Inhibition of miR-106b consistently improves glucose uptake and Glut4 translocation following Mfn2 downregulation by siRNA. (A) Insulin-stimulated glucose uptake was decreased by Mfn2 siRNA; this decrease was attenuated by inhibition of miR-106b. (B) Western blots of Mfn2 and Glut4 protein expression levels in C2C12 myotubes. (C) Quantification of western blotting revealed that inhibition of miR-106b consistently increased Mfn2 expression and Glut4 translocation following Mfn2 downregulation by siRNA. *P<0.05 vs. Untr and pGIPZ+siRNA-NT; #P<0.05 vs. siRNA-Mfn2. miR, microRNA; Mfn2, mitofusin-2; Glut4, glucose transporter-4; Untr, untreated; pGIPZ, miR-106b control vector; pGIPZ-spon, vector containing miR-106b sponge; siRNA, small interfering RNA; siRNA-NT, siRNA no target.
Gallagher et al (6) identified, using an miRNA microarray, that miR-106b was highly expressed in the skeletal muscle of T2DM patients. A separate study revealed, using microarrays and RT-qPCR, that miR-106b expression in the skeletal muscle of mice fed a high-fat diet was 4.19-fold greater than mice on a normal diet (7). However, the role of miR-106b in regulating skeletal muscle insulin sensitivity and glucose homeostasis remains to be fully elucidated.
In our previous study, miR-106b overexpression was demonstrated to decrease glucose uptake and Glut4 translocation in C2C12 myotubes, indicating insulin resistance (8). In addition, it was revealed that miR-106b targeted Mfn2, an important protein mediating mitochondrial fusion and dynamics, inducing mitochondrial dysfunction, which may contribute to muscle insulin resistance (8). The inflammatory factor TNF-α and the saturated fatty acid PA increased miR-106b expression in C2C12 myotubes in a time- and dose-dependent manner (7,8). miR-106b loss of function attenuated TNF-α- and PA-induced mitochondrial dysfunction and insulin resistance (8,9).
In the present study miR-106b mice and miR-106b inhibition mice were created to increase or reduce miR-106b expression levels in the muscle, through tail-vein injection of lentiviruses with miR-106b for overexpression or miR-106b sponge for downregulation. miR-106b mice had decreased Mfn2 and Glut4 expression levels in the muscle, and impaired glucose tolerance at the first phase by GTT. miR-106b inhibition failed to regulate systemic glucose homeostasis in vivo. This may be due to the decrease of glucose uptake by the muscle being compensated for by the increase of glucose uptake by other insulin target organs, including the liver and adipose tissue. Furthermore, energy metabolism is a complex and integrated process, and gluconeogenesis and glycolysis additionally contribute to systemic glucose homeostasis. The present study indicated that miR-106b contributed to glucose homeostasis in certain pathological processes.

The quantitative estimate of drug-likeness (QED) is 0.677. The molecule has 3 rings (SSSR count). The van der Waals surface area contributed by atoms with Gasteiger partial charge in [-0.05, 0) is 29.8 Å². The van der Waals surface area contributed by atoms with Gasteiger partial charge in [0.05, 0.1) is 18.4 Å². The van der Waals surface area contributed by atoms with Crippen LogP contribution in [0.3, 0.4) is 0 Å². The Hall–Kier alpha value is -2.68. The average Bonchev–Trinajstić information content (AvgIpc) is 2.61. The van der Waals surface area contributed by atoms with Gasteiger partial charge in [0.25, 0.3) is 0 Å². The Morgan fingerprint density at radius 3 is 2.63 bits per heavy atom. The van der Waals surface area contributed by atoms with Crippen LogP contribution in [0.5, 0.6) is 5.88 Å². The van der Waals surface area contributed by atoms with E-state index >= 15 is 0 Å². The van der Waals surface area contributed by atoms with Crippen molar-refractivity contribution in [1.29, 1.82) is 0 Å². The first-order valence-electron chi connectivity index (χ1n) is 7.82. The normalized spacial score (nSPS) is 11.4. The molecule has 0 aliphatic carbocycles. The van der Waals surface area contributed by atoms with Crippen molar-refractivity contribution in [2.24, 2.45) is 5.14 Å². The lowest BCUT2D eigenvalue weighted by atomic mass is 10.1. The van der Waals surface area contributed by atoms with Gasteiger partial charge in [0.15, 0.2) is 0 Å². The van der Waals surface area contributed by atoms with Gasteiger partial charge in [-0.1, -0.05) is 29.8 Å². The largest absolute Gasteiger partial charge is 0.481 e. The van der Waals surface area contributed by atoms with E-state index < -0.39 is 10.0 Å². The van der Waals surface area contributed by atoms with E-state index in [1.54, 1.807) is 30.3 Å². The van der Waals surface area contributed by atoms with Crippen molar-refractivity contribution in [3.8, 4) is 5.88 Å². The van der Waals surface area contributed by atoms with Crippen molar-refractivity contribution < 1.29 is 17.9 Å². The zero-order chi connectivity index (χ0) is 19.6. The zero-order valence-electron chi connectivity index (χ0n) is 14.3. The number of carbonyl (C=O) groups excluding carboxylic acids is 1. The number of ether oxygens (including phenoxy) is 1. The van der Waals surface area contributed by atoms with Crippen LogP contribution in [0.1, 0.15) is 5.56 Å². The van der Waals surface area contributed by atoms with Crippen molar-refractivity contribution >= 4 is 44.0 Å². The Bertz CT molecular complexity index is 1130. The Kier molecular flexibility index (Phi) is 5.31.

In our previous study, it was demonstrated that Mfn2 was a direct target of miR-106b (8). In the present study, it was further revealed, by overexpression or knockdown of Mfn2 expression in C2C12 myotubes, that Mfn2 was the direct target through which miR-106b exerted its effects. Mfn2 protein, a dynamin-related protein with GTPase activity, is anchored in the external mitochondrial membrane to mediate mitochondrial fusion (11). In addition, Mfn2 localizes to the endoplasmic reticulum (ER) membrane, serving to tether the ER to mitochondria (12). Mfn2 is highly expressed in skeletal muscle, contributes to the maintenance of mitochondrial morphology and regulates mitochondrial metabolism and intracellular signaling (13). Mfn2 suppression has been detected in skeletal muscle of T2DM patients (14). In addition, a positive correlation between Mfn2 expression in skeletal muscle and insulin sensitivity has been detected, as assessed by glucose disposal rates in healthy controls, obese and T2DM patients (14). Furthermore, this positive correlation has been demonstrated in morbidly obese subjects and bariatric surgery patients (14,15). Recently, it was reported that Mfn2 deficiency induced oxidative stress, which contributed to insulin resistance in skeletal muscle cells (16). Mfn2 reduced the accumulation of lipid intermediates in skeletal muscle and alleviated insulin resistance (17). The offspring of rats fed a high-fat diet had reduced Mfn2 mRNA expression levels at postnatal day 35 and 130 (18).
In conclusion, the results of the present study indicated that miR-106b regulated skeletal muscle insulin sensitivity and glucose homeostasis, with Mfn2 contributing to this process. The finding that miR-106b overexpression induced skeletal muscle insulin resistance and impaired glucose homeostasis may suggest a potential mechanism underlying insulin resistance and T2DM.
The present study was supported by grants from the National Natural Science Foundation of China (grant nos. 81100592 and 81270800).